In the United States, one does not necessarily think of using a bidet after relieving themselves in the restroom. Although numerous other countries, like Japan and most of Europe, use bidets regularly, Americans seem to have made using toilet paper the norm.
Overall, bidets promote better personal hygiene in addition to less household waste.
Dry toilet paper can still leave behind residue and bacteria on your skin. Think about washing your hands – you wouldn’t just wipe them down with a dry piece of paper and consider them clean, would you? Bidets are also much more gentler on your skin than toilet paper, which can cause irritation and reopen wounds.
Not only can bidets ensure that you stay clean and fresh throughout the day, but they are also a better choice when it comes to being eco-friendly. The average individual uses 57 sheets of toilet paper each day, which accumulates to 3 million tons of toilet paper wasted each year. Thus bidets are the eco-friendly green alternative to toilet paper.
In addition to promoting a healthier environment, bidets can also reduce the amount of waste in each household. By using a bidet, individuals will be saving money on toilet paper purchases as well.
There are many personal benefits that come with using a bidet after taking care of yourself in the bathroom. If someone is suffering from hemorrhoids or constipation, using a bidet can help keep the area clean and reduce irritation. The different pressures that bidets offer will guarantee that your private area stays clean and healthy.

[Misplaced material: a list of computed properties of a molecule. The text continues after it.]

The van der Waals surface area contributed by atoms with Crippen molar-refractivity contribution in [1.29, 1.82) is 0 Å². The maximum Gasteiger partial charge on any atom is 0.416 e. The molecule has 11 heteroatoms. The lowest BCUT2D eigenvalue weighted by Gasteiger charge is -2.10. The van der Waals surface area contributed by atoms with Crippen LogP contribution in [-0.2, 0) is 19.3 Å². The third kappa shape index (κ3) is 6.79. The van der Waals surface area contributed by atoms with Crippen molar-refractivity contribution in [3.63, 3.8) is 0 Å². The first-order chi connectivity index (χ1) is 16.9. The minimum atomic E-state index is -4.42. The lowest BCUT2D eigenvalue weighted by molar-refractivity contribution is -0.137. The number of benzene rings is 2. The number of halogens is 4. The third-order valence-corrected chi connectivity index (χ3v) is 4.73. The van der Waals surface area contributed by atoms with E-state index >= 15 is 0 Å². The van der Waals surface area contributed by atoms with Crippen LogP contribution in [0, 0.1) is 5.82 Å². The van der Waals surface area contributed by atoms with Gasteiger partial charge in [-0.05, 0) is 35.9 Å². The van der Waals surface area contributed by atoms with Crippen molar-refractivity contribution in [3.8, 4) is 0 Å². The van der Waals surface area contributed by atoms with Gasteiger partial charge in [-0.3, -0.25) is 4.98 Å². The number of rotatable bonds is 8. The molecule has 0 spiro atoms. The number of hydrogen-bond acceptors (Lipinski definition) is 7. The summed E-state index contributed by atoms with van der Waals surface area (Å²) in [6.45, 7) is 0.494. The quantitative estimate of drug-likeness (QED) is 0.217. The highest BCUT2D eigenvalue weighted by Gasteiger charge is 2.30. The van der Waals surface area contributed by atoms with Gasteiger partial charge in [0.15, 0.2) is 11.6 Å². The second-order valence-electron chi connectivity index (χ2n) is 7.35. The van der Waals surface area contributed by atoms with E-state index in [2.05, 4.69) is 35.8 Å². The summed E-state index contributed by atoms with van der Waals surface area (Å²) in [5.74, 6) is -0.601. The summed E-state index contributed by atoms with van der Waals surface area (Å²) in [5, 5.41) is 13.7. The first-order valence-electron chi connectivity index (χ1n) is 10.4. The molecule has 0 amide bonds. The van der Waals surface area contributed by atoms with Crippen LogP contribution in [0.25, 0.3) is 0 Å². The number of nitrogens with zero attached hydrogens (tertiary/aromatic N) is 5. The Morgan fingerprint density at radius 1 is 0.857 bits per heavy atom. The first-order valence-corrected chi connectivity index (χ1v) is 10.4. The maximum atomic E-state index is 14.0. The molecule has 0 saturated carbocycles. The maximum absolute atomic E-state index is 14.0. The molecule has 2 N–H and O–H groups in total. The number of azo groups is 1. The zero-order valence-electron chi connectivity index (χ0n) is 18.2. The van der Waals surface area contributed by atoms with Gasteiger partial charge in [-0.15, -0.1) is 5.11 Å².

Bidets are much more gentle and more effective than toilet paper. For those suffering from bowel syndrome or any other issues regarding their anal area, a bidet helps normalize that region.
Bidets have different temperature and pressure settings that can be adjusted based on the needs of the user. Based on the many benefits that come with using bidets instead of toilet paper, bidets should be more commonly used among all people.
But Don’t Bidets Use Too Much Water?
Bidets do use more water, however, the additional amount of water that they use may be negligible when one considers the amount of water we already use when flushing compared to the extra amount that bidets require. Currently, Americans on average use about 24 gallons of water a day on flushing. The additional amount that bidets would require is a very small percentage increase.